Sue Vincent’s #writephoto prompt this week is
Tricia Ashe led a quiet, rather mundane existence. Quiet because she was deaf. Mundane because that how things happened in Viceroy-on-Twistle. She rose at 6.30, had tea and put the lead on Sherpa the dog. Whatever the weather, Tricia and Sherpa set out for the moors no later than 7, setting a brisk if undemanding pace. Their route never varied, circling the small knoll before climbing Gavin’s Bottom, crossing the style at the top and heading back via Donald’s bakery.
This particular morning, in early December, Trica paused at the summit, stunned by the beautiful sunrise that appeared in front of her in a spectacular explosion of colours. It took her a moment to register the shaking ground, the apparent snow falling from a clear sky and shooting flames belching from the hills opposite for her to realise this was, indeed, a spectacular explosion.
Tricia might have flunked geography at school but she was fairly sure that the Yorkshire Moors were not considered to be active, volcanically. The snow began to lie in thick drifts across the heather – it took her another moment to recognise it as ash. It was wonderful.
Sherpa began to yowl, not that Tricia heard but she could see the signs. ‘What is it boy?’ She followed where Shera seemed to be pointing. The small Crescent Brook was steaming and appeared to be filling quickly as whatever it was poured down the slopes and headed in the direction of the village, still asleep and unaware of the doom hurtling in its direction.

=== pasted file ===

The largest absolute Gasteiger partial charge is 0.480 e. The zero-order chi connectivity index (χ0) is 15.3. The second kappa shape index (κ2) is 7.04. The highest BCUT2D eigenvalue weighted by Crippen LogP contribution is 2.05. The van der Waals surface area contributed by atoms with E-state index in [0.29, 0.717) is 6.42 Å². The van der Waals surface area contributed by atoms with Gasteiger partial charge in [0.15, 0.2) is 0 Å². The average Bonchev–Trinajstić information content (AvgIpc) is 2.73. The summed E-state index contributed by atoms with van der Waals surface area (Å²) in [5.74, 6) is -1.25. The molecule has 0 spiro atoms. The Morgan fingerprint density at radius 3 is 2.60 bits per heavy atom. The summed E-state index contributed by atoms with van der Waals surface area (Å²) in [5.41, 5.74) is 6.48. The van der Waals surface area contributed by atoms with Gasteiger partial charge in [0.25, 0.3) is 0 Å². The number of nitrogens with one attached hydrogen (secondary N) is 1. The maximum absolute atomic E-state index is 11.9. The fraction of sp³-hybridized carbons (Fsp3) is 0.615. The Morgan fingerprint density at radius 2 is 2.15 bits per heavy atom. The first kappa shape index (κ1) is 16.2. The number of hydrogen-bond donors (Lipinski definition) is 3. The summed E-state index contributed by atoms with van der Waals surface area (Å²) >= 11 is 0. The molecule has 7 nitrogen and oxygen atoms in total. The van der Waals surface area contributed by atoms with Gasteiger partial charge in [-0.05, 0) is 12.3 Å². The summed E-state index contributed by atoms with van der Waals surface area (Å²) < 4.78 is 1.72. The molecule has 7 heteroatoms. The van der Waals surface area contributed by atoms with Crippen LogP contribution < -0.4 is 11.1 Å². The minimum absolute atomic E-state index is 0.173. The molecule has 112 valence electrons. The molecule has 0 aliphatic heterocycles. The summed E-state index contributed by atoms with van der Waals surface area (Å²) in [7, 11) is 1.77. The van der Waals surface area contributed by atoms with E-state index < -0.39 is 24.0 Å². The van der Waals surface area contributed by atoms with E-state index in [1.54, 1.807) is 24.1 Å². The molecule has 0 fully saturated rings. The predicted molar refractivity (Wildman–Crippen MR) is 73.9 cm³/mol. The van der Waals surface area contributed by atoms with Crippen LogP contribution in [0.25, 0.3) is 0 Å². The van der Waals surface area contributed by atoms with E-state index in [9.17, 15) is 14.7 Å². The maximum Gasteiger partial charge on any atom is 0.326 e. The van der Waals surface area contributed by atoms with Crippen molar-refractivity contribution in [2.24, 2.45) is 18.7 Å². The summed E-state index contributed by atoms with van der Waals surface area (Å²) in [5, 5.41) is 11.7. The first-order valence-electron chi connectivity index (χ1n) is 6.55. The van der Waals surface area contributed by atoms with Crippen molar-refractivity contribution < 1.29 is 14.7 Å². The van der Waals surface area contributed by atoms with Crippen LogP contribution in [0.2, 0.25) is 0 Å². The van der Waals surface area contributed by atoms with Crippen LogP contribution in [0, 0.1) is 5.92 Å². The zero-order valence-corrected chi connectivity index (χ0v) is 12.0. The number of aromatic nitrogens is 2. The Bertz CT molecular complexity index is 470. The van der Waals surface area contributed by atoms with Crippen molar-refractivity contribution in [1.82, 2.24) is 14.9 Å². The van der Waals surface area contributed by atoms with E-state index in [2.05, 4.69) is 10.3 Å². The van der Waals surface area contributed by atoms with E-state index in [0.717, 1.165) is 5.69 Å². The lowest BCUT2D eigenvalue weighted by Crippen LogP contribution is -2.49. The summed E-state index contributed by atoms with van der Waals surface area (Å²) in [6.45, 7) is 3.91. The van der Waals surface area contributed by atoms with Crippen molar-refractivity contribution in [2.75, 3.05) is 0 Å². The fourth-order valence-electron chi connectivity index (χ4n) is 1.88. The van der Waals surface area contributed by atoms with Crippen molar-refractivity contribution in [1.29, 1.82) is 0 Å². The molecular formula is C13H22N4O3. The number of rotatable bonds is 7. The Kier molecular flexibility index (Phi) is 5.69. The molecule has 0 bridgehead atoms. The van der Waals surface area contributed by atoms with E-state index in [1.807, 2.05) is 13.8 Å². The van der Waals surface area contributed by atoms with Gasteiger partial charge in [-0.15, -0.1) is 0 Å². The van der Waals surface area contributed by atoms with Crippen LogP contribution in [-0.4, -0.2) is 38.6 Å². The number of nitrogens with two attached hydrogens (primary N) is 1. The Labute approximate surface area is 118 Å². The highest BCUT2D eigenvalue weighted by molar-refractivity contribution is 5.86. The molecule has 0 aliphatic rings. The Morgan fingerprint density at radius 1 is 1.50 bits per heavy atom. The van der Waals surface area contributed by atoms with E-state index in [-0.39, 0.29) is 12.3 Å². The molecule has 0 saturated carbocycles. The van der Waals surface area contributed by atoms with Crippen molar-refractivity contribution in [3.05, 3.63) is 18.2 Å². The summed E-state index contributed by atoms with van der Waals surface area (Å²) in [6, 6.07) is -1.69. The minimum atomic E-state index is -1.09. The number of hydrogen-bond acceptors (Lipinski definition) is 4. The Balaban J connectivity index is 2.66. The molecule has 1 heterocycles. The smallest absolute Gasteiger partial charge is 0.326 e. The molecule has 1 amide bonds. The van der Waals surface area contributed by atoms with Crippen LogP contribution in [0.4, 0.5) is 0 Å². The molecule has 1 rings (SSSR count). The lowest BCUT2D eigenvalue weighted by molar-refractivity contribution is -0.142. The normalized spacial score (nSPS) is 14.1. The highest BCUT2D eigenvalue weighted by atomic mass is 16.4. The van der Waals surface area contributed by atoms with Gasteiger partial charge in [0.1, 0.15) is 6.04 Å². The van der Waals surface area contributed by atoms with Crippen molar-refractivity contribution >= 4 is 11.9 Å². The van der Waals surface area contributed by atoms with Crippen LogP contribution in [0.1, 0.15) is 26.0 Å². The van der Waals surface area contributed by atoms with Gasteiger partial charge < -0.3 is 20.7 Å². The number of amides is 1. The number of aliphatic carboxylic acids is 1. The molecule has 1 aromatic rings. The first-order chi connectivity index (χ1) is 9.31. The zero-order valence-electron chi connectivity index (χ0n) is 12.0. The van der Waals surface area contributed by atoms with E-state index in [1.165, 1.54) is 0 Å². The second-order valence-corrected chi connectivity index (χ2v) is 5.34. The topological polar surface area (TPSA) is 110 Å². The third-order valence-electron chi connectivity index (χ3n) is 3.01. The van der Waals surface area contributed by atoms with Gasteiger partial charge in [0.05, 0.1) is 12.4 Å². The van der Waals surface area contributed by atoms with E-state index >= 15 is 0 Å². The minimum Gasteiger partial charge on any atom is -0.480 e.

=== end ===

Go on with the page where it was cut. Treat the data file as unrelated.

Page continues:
Tricia set off at pace, her gumboots flapping as she tried to out run the molten torrent that she just knew was catching up with her. Sherpa, off his lead, was far ahead and might be able to warn the Donalds to leave their bakery, which straddled the Brook as it entered the village.
Tricia mused on the irony of her asking, only the day before, if Mr Donald might not turn his hand to something different from his usual split tin and large whites that were the staple of his baking.
‘What sort of bread does thee want, missus?’ he had asked gruffly.
Tricia held his gaze, reading his lips. ‘What about lava?’ she had suggested.
‘Humpf. Over me dead body,’ came the reply.
If she didn’t speed up, thought Tricia, Mr Donald might turn out to be both a good baker and unexpectedly prescient.